Disc 2 is also wide ranging, starting with music by Rousseau, Gluck (Gedda coping superbly with the high tessitura of Gluck’s tenor version of Orphée et Eurydice) and Mozart, before moving on to the German Romantic repertoire. Taken from a 1957 recital disc, Don Ottavio’s arias and Tamino’s Dies Bildnis ist bezaubernd schön are much better than on the complete Klemperer recordings, with a lovely smile in the tone for Tamino’s aria. Belmonte’s Ich baue ganz, recorded in 1967 with the Bath Festival Orchestra under Sir Yehudi Menuhin and sung in impeccable English, is brilliantly done. Exciting performances of Huon’s arias from Oberon lead us into the German Romantics. Gedda only once sang Lohengrin on stage, but decided that Wagner wasn’t for him. His lyrical approach to In fernem Land and Mein lieber Schwann is very beautfiful nonetheless.

Best of all on this second disc is a magical performance of Magische Töne, sung in a ravishing mezza voce of ineffable sweetness, the long legato line beautifully and firmly held. This is great singing, no doubt about it.

Disc 3 is of French and Italian arias and duets. It starts with a superb performance of La gloire était ma seule idole from Berlioz’s Benvenuto Cellini, a role Gedda made very much his own and of course later recorded complete under Sir Colin Davis. Next comes a dramatic version of Un autre est son époux from Werther, the joyful Aubade from Lalo’s Le Roi d’Ys, and the Raoul/Marguerite duet from Les Huguenots (with Mady Mesplé) with Arnold’s Asil hérèditaire from Rossini’s Guillaume Tell, with its fabulously ringing top notes, leading us into the Italian bel canto items.

Mirella Freni joins him for duets from La Sonnambula, Lucia di Lammermoor and Don Pasquale whilst alone he sings Edgardo’s Tombe degli avi miei and Ernesto’s Cercherò lontana terra. The Bellini had me wishing he had been engaged for Callas’s studio recording of La Sonnambula rather than the ineffectual Monti. After all he had already sung Narciso in her recording of Il Turco in Italia.

Freni, who had yet to venture into more dramatic repertoire, blends well with Gedda in the duets, but back in 1966 she had yet to learn how to project personality in a recording. Her singing is lovely but a little anonymous. Both the solo items could be considered models of bel canto style but are also sung with appreciation of the dramatic situation, the recitatives vividly delivered.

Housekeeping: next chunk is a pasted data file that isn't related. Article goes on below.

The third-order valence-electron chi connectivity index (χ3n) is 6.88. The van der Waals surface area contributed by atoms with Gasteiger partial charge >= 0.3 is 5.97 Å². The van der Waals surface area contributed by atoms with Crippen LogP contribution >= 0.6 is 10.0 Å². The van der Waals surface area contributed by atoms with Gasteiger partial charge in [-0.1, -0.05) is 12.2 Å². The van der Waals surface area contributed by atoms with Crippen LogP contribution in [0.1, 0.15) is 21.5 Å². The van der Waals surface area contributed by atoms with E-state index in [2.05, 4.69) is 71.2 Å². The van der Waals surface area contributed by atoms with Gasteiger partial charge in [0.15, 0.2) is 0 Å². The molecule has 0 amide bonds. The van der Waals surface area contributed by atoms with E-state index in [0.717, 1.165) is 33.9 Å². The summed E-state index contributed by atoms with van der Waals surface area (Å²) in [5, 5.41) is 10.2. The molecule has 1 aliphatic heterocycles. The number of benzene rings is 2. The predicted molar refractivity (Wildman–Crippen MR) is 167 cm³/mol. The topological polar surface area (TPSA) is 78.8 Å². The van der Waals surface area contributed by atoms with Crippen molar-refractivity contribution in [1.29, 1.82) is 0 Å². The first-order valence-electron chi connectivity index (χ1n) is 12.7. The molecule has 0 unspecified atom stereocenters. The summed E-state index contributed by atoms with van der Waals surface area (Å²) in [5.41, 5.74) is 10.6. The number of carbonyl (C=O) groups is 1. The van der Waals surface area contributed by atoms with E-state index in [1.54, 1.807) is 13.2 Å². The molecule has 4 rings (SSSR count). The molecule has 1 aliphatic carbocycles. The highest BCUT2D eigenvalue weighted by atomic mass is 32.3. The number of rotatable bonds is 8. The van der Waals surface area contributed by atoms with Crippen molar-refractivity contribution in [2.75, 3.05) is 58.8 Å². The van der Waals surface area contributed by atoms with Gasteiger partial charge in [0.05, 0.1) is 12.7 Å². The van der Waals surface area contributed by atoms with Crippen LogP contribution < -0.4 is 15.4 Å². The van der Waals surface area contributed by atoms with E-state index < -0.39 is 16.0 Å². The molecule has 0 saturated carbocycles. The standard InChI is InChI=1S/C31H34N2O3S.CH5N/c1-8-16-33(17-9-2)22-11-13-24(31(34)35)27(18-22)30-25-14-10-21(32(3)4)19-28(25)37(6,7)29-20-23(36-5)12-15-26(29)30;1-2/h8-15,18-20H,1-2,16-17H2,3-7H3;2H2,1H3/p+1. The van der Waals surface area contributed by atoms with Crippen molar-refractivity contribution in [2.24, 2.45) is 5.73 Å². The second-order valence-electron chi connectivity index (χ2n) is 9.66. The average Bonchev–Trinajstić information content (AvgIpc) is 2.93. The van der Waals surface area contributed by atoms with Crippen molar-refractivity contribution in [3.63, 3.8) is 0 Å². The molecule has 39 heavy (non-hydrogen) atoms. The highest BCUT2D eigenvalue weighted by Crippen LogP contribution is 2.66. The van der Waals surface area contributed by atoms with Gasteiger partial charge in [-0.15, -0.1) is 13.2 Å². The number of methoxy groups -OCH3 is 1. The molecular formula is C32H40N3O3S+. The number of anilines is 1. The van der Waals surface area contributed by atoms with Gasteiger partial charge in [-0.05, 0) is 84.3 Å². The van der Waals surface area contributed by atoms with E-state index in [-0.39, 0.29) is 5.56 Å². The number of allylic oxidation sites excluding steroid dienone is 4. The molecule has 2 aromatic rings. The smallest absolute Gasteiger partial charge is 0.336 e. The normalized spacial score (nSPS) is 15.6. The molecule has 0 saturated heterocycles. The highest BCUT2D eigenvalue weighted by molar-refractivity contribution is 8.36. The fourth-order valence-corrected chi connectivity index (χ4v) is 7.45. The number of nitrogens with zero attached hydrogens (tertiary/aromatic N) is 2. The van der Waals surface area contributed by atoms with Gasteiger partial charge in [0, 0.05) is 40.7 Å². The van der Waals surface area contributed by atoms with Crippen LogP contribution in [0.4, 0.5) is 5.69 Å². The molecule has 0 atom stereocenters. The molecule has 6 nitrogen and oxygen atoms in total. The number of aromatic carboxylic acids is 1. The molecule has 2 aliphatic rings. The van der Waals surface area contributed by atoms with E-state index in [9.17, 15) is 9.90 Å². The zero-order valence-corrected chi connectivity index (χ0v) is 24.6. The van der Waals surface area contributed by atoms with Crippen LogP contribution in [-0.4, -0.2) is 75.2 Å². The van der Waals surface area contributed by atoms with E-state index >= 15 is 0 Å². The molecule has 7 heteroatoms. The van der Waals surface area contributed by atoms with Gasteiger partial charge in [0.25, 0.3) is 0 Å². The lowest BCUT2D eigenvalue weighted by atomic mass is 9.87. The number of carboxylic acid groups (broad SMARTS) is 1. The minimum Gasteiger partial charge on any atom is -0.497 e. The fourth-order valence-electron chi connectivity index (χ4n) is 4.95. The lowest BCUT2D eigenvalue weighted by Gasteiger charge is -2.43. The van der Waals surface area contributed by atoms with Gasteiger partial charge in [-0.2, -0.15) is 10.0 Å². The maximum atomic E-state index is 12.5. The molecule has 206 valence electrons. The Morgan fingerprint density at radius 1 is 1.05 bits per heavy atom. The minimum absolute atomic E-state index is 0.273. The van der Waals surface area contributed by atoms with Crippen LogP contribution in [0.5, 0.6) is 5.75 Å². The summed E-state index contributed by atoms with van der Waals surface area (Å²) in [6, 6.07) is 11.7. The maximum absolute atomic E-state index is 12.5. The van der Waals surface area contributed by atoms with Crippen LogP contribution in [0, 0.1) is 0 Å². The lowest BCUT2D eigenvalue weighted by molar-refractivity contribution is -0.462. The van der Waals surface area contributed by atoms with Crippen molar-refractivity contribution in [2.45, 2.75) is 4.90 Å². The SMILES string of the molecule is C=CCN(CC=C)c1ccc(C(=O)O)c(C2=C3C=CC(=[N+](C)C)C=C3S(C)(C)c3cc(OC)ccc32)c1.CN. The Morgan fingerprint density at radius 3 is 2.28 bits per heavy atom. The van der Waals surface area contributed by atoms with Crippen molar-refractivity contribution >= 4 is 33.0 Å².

To finish we have a clutch of encores, including Lara’s Granada and the lovely Berceuse from Godard’s Jocelyn, which give us a glimpse of Gedda’s prowess in lighter fare and remind us of that Gedda also recorded a lot of operetta.

Given Gedda was such a prolific recording artist, there was a lot to choose from when compiling a set of Great Moments, and no doubt the set could have extended to many more discs. There is no doubt, though, that EMI have chosen some plums from his discography and there isn’t a dud performance on the whole set. Extravagantly recommended.

Rosa Ponselle sings Verdi

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Rosa Ponselle is known for having one of the most extraordinary voices ever to be recorded. Along with Caruso and Ruffo, she was one of Serafin’s “three miracles” and had a voice of unparalleled richness and power. According to Walter Legge, the voice was “majestic, enormously rich in overtones. Her legato was perfect with a breath control that only makes the listener breathless with amazement.”

Her career was not long, and she retired relatively early at the age of 40. Some say her withdrawal from the stage was precipitated by adverse criticisms for her Carmen, but it could just as well have been put down to her shrinking top register. The rest of the voice remained admirably secure and rich however, and recordings made at her villa in the 1950s reveal it still to be firm as a rock, though she hadn’t sung in public for many years.

Her first recordings were acoustics made for Columbia, but she switched to Victor in 1923, when from 1925, her recordings were made using the electrical process, and all the recordings here have been produced by Ward Marston. The collection gathers together just one recording of every Verdi extract Ponselle recorded, so there are no duplications and, where she did record an extract twice, Marston has chosen whichever he considered to be the best, regardless of whether it was acoustic or electrical.